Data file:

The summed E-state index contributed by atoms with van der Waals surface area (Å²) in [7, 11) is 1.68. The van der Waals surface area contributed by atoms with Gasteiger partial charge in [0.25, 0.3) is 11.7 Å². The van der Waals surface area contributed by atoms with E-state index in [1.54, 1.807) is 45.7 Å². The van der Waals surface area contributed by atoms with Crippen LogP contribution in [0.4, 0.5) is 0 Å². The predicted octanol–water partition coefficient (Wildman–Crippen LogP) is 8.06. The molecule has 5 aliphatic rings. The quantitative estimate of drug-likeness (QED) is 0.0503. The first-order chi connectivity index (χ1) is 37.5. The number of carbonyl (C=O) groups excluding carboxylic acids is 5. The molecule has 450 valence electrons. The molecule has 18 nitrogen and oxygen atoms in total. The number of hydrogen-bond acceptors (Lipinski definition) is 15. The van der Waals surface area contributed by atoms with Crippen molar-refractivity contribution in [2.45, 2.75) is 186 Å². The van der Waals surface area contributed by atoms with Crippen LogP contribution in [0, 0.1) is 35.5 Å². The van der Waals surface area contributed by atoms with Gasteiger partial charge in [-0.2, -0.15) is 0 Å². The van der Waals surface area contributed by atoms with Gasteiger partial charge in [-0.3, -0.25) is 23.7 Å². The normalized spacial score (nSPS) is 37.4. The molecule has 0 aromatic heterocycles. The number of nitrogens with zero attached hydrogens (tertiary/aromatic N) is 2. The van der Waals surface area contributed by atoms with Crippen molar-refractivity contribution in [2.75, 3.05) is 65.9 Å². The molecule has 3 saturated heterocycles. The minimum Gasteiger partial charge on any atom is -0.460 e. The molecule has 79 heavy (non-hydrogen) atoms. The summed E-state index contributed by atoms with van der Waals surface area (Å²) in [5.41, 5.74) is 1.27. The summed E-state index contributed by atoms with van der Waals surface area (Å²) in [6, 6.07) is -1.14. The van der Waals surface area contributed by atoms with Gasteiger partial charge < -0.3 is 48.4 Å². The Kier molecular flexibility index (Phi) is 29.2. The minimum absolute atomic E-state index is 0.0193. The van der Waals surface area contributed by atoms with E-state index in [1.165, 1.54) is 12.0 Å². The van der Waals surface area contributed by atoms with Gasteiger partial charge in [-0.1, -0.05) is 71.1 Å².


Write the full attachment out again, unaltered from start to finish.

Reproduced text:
The summed E-state index contributed by atoms with van der Waals surface area (Å²) in [7, 11) is 1.68. The van der Waals surface area contributed by atoms with Gasteiger partial charge in [0.25, 0.3) is 11.7 Å². The van der Waals surface area contributed by atoms with E-state index in [1.54, 1.807) is 45.7 Å². The van der Waals surface area contributed by atoms with Crippen LogP contribution in [0.4, 0.5) is 0 Å². The predicted octanol–water partition coefficient (Wildman–Crippen LogP) is 8.06. The molecule has 5 aliphatic rings. The quantitative estimate of drug-likeness (QED) is 0.0503. The first-order chi connectivity index (χ1) is 37.5. The number of carbonyl (C=O) groups excluding carboxylic acids is 5. The molecule has 450 valence electrons. The molecule has 18 nitrogen and oxygen atoms in total. The number of hydrogen-bond acceptors (Lipinski definition) is 15. The van der Waals surface area contributed by atoms with Crippen molar-refractivity contribution in [2.45, 2.75) is 186 Å². The van der Waals surface area contributed by atoms with Crippen LogP contribution in [0, 0.1) is 35.5 Å². The van der Waals surface area contributed by atoms with Gasteiger partial charge in [-0.2, -0.15) is 0 Å². The van der Waals surface area contributed by atoms with Gasteiger partial charge in [-0.3, -0.25) is 23.7 Å². The normalized spacial score (nSPS) is 37.4. The molecule has 0 aromatic heterocycles. The number of nitrogens with zero attached hydrogens (tertiary/aromatic N) is 2. The van der Waals surface area contributed by atoms with Crippen molar-refractivity contribution in [2.75, 3.05) is 65.9 Å². The molecule has 3 saturated heterocycles. The minimum Gasteiger partial charge on any atom is -0.460 e. The molecule has 79 heavy (non-hydrogen) atoms. The summed E-state index contributed by atoms with van der Waals surface area (Å²) in [5.41, 5.74) is 1.27. The summed E-state index contributed by atoms with van der Waals surface area (Å²) in [6, 6.07) is -1.14. The van der Waals surface area contributed by atoms with Gasteiger partial charge < -0.3 is 48.4 Å². The Kier molecular flexibility index (Phi) is 29.2. The minimum absolute atomic E-state index is 0.0193. The van der Waals surface area contributed by atoms with E-state index in [1.165, 1.54) is 12.0 Å². The van der Waals surface area contributed by atoms with Gasteiger partial charge in [-0.1, -0.05) is 71.1 Å².